Here you can find out about the regulations and guidance we have to follow for all of our buildings that are 18 metres (seven storeys) or higher.

Accountability for high-rise buildings

There are defined roles, responsibilities and legal duties for organisations involved in high-rise buildings to make sure that fire and structural safety is managed effectively and consistently.

  • Although in most cases the legal duties are the responsibility of a company or organisation (such as a housing association, council or managing agent), the titles given to the new roles are Accountable Person (AP) and Principal Accountable Person (PAP).
  • Some buildings have more than one AP. Where that is the case, the AP who is responsible for the structure and exterior of the building is the PAP.
  • When buildings have just one single AP, that entity or person is also the PAP.
  • You can find out more about the roles and the legal duties here on the government website.

Building Safety Records

Building Safety Records (BSRs) contain lots of useful information, including details of your block’s construction, key safety measures, how we keep you and your building safe, what you need to do to keep everyone safe, any actions from the most recent fire risk assessment (FRA), and where your nearest fire station is. We send copies of BSRs to all residents in our high-rise buildings once a year. We’re also working on a project to make BSRs available via My Peabody and will let you know when this goes live.

Effective ways to engage and share building safety information

As residents, you will know your building well. That’s why it’s important we work together to agree the most effective ways for you to share information or raise queries about building safety, and for us to share and get your input on important building safety information and decisions. We’re in the process of contacting residents in all of our high-rise buildings to put engagement plans in place.

Fire Risk Assessments (FRA)

We carry out FRAs each year on our high-rise buildings. They’re important as they help us identify whether there are any potential fire risks in a building and, if there are, what needs to be done to reduce them. The assessment not only looks at the building, but also the people who use it, which means there may be actions that residents need to take as well as us (for example, making sure communal areas are kept clear). As with building safety records, we’re planning to publish FRA information on My Peabody and will let you know when this goes live.

Fire door checks

New safety rules for medium and high-rise buildings came into effect in January 2023. These regulations recognise that flat front doors play a crucial role in stopping the spread of fire and smoke. That's why we need to check your door once a year to make sure it meets the latest safety standards. You can find out more about why flat entrance doors are so important and what the checks involve here.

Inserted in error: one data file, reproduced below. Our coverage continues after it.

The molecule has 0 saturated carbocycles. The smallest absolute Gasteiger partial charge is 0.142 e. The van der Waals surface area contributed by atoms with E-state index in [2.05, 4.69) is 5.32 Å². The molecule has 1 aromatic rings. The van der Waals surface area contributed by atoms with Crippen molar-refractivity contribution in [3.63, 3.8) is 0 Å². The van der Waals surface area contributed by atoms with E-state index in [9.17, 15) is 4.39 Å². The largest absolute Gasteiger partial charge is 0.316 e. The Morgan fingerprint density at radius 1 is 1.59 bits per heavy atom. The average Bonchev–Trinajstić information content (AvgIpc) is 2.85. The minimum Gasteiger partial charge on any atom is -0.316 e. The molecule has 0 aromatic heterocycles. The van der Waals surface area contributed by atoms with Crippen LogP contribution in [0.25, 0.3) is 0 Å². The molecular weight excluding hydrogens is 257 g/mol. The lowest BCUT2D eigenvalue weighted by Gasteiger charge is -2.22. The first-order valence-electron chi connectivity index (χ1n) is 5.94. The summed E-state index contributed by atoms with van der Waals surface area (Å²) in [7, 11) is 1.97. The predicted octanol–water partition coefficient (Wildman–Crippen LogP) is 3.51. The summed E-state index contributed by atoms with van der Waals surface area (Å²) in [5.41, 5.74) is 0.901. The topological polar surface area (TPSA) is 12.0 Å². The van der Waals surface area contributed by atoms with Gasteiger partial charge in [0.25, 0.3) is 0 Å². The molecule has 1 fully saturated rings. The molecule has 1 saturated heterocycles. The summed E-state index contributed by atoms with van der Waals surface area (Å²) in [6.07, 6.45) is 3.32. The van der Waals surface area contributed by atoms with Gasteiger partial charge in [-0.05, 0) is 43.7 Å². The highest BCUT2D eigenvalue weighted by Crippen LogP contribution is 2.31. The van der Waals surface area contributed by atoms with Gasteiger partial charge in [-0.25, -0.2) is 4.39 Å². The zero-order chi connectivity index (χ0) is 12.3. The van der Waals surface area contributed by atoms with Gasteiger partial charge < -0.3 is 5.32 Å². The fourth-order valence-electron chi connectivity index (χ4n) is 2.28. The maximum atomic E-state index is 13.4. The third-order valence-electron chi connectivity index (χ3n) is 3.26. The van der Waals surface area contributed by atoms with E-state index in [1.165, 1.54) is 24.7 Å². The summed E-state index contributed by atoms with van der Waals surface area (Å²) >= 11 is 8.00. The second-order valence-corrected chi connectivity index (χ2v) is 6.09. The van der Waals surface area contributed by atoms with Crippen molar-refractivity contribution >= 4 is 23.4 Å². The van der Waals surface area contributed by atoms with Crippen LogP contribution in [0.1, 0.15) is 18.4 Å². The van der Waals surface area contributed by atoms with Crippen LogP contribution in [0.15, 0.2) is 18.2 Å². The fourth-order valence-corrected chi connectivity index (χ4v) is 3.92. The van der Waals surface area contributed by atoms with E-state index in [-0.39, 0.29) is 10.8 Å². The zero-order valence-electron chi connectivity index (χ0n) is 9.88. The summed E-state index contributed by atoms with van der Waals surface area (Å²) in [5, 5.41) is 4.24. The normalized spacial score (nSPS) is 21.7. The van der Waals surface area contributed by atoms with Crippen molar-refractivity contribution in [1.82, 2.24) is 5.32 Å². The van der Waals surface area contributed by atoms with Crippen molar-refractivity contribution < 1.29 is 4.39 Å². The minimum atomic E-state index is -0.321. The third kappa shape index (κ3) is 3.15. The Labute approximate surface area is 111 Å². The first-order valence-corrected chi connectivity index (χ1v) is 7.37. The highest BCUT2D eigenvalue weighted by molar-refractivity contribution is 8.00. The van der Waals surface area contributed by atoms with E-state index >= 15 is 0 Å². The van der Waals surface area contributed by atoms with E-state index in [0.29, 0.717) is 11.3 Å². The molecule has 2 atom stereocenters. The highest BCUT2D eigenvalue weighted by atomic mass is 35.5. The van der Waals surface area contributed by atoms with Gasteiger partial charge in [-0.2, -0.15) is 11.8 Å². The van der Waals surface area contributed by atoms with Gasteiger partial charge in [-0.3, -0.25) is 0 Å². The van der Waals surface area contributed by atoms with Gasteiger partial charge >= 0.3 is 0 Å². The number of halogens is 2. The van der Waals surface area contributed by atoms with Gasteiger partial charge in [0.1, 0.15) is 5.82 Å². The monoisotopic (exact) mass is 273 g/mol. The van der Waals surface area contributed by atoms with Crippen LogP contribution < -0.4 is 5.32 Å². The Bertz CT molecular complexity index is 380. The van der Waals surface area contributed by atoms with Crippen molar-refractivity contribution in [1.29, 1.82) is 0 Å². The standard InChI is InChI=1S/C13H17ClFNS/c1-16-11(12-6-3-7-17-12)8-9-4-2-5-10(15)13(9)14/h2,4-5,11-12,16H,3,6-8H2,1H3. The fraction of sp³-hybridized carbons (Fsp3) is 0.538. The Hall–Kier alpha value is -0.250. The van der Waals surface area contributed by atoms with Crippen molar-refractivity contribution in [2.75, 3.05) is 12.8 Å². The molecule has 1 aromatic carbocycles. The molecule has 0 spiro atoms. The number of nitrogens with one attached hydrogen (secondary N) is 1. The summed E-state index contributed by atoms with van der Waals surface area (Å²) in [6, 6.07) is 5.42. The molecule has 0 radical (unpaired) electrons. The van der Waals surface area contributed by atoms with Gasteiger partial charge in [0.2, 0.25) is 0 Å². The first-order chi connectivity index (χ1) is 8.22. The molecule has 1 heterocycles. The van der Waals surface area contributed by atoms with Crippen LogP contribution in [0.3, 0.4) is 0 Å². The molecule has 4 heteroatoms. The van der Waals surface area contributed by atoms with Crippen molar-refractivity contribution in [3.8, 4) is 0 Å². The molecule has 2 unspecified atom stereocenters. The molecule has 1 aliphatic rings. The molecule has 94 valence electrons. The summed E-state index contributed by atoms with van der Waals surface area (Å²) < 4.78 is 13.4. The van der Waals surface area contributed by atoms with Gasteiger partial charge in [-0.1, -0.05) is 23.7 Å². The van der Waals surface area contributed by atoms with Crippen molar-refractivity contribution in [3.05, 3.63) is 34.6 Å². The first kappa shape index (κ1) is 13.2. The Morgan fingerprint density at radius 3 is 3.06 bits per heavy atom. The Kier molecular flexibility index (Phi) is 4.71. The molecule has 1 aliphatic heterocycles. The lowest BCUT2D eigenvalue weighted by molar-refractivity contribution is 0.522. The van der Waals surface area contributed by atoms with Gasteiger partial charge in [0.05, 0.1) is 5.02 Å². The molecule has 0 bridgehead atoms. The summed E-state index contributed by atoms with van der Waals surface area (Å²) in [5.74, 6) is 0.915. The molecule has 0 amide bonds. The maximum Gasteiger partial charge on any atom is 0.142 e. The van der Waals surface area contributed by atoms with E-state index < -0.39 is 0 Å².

Lifts and essential fire-fighting equipment

We carry out monthly checks on lifts and essential fire-fighting equipment, including:

  • lifts for use by fire fighters
  • evacuation lifts
  • inlets and outlets for dry-rising and wet-rising mains
  • fire alarm, detection and suppression systems
  • evacuation alert systems
  • smoke ventilation systems.

We record the outcome of these monthly checks and they’re currently available on request (please email us). We’re planning to make the information available via My Peabody and will provide updates as the project progresses.

Resident evacuation plans

If someone in your household needs assistance to get out in an emergency, it’s important that you have the right support in place. It’s also important that the emergency services have details so they can deal with incidents effectively. If you or someone you live with might need support, for example because they have a disability, or can’t use the stairs, hear alarms or move quickly, please take a few minutes to provide details on this short online survey. The form also provides details of who you should talk to about getting support in place.

Wayfinding signage

New regulations on wayfinding signage are now in place for high-rise buildings to help the fire and rescue services and we’ve started a project to install signage in all our buildings that are 18 metres or higher.

  • The signs need to be located on every landing of a protected stairway, and every corridor, lobby or open access balcony that firefighting lifts open onto.
  • There are strict guidelines that we and our suppliers need to follow in terms of the size of the sign, the lettering and numbers, and where the signs should be mounted on the wall.

You can find out more about the new wayfinding signage regulations here on the government website.